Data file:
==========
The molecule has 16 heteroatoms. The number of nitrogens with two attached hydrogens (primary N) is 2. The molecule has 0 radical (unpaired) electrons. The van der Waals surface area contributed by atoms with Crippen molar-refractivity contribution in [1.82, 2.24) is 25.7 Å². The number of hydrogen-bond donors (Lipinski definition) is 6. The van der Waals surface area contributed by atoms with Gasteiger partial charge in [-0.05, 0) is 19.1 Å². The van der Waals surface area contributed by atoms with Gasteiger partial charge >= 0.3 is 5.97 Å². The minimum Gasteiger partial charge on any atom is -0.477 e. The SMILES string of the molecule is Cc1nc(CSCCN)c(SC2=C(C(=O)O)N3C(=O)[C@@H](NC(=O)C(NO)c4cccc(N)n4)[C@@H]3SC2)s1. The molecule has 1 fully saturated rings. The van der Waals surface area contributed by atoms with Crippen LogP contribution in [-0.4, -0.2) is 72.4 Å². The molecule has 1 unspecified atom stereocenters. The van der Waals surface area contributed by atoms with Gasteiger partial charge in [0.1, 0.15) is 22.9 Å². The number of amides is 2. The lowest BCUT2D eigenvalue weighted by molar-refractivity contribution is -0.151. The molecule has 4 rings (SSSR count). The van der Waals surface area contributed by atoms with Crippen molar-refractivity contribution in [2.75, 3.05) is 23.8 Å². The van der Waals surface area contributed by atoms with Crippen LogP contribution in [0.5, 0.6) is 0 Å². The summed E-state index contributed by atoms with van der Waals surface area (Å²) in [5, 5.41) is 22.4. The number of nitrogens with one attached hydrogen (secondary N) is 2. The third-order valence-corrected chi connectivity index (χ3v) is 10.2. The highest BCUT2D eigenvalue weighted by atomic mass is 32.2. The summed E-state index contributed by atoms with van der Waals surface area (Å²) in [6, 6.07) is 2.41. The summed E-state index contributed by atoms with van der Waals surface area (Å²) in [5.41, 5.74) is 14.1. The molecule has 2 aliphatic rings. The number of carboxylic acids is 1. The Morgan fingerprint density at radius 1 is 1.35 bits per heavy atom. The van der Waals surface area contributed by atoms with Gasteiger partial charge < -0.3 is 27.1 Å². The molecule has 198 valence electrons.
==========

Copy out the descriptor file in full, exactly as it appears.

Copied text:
The molecule has 16 heteroatoms. The number of nitrogens with two attached hydrogens (primary N) is 2. The molecule has 0 radical (unpaired) electrons. The van der Waals surface area contributed by atoms with Crippen molar-refractivity contribution in [1.82, 2.24) is 25.7 Å². The number of hydrogen-bond donors (Lipinski definition) is 6. The van der Waals surface area contributed by atoms with Gasteiger partial charge in [-0.05, 0) is 19.1 Å². The van der Waals surface area contributed by atoms with Gasteiger partial charge >= 0.3 is 5.97 Å². The minimum Gasteiger partial charge on any atom is -0.477 e. The SMILES string of the molecule is Cc1nc(CSCCN)c(SC2=C(C(=O)O)N3C(=O)[C@@H](NC(=O)C(NO)c4cccc(N)n4)[C@@H]3SC2)s1. The molecule has 1 fully saturated rings. The van der Waals surface area contributed by atoms with Crippen LogP contribution in [-0.4, -0.2) is 72.4 Å². The molecule has 1 unspecified atom stereocenters. The van der Waals surface area contributed by atoms with Gasteiger partial charge in [0.1, 0.15) is 22.9 Å². The number of amides is 2. The lowest BCUT2D eigenvalue weighted by molar-refractivity contribution is -0.151. The molecule has 4 rings (SSSR count). The van der Waals surface area contributed by atoms with Crippen molar-refractivity contribution in [2.75, 3.05) is 23.8 Å². The van der Waals surface area contributed by atoms with Crippen LogP contribution in [0.5, 0.6) is 0 Å². The summed E-state index contributed by atoms with van der Waals surface area (Å²) in [5, 5.41) is 22.4. The number of nitrogens with one attached hydrogen (secondary N) is 2. The third-order valence-corrected chi connectivity index (χ3v) is 10.2. The highest BCUT2D eigenvalue weighted by atomic mass is 32.2. The summed E-state index contributed by atoms with van der Waals surface area (Å²) in [6, 6.07) is 2.41. The summed E-state index contributed by atoms with van der Waals surface area (Å²) in [5.41, 5.74) is 14.1. The molecule has 2 aliphatic rings. The number of carboxylic acids is 1. The Morgan fingerprint density at radius 1 is 1.35 bits per heavy atom. The van der Waals surface area contributed by atoms with Gasteiger partial charge < -0.3 is 27.1 Å². The molecule has 198 valence electrons.